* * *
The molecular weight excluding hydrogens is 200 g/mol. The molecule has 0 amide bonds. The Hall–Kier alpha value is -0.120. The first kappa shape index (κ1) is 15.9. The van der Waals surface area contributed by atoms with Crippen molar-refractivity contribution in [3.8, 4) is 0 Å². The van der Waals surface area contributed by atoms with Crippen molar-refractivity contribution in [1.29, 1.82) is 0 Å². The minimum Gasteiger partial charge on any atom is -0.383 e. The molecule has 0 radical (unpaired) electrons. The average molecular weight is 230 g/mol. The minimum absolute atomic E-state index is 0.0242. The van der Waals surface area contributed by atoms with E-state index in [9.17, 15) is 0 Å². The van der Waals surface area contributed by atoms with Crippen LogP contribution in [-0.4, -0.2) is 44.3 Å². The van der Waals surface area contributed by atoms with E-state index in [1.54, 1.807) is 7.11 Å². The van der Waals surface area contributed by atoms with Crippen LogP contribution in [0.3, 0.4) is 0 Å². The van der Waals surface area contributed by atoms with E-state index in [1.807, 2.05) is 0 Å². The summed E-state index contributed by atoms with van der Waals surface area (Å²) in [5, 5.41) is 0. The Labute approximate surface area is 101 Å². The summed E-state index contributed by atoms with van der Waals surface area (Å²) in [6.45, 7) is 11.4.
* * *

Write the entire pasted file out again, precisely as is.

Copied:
The molecular weight excluding hydrogens is 200 g/mol. The molecule has 0 amide bonds. The Hall–Kier alpha value is -0.120. The first kappa shape index (κ1) is 15.9. The van der Waals surface area contributed by atoms with Crippen molar-refractivity contribution in [3.8, 4) is 0 Å². The van der Waals surface area contributed by atoms with Crippen molar-refractivity contribution in [1.29, 1.82) is 0 Å². The minimum Gasteiger partial charge on any atom is -0.383 e. The molecule has 0 radical (unpaired) electrons. The average molecular weight is 230 g/mol. The minimum absolute atomic E-state index is 0.0242. The van der Waals surface area contributed by atoms with E-state index in [9.17, 15) is 0 Å². The van der Waals surface area contributed by atoms with Crippen LogP contribution in [-0.4, -0.2) is 44.3 Å². The van der Waals surface area contributed by atoms with E-state index in [1.54, 1.807) is 7.11 Å². The van der Waals surface area contributed by atoms with Crippen LogP contribution in [0.3, 0.4) is 0 Å². The van der Waals surface area contributed by atoms with E-state index in [1.807, 2.05) is 0 Å². The summed E-state index contributed by atoms with van der Waals surface area (Å²) in [5, 5.41) is 0. The Labute approximate surface area is 101 Å². The summed E-state index contributed by atoms with van der Waals surface area (Å²) in [6.45, 7) is 11.4.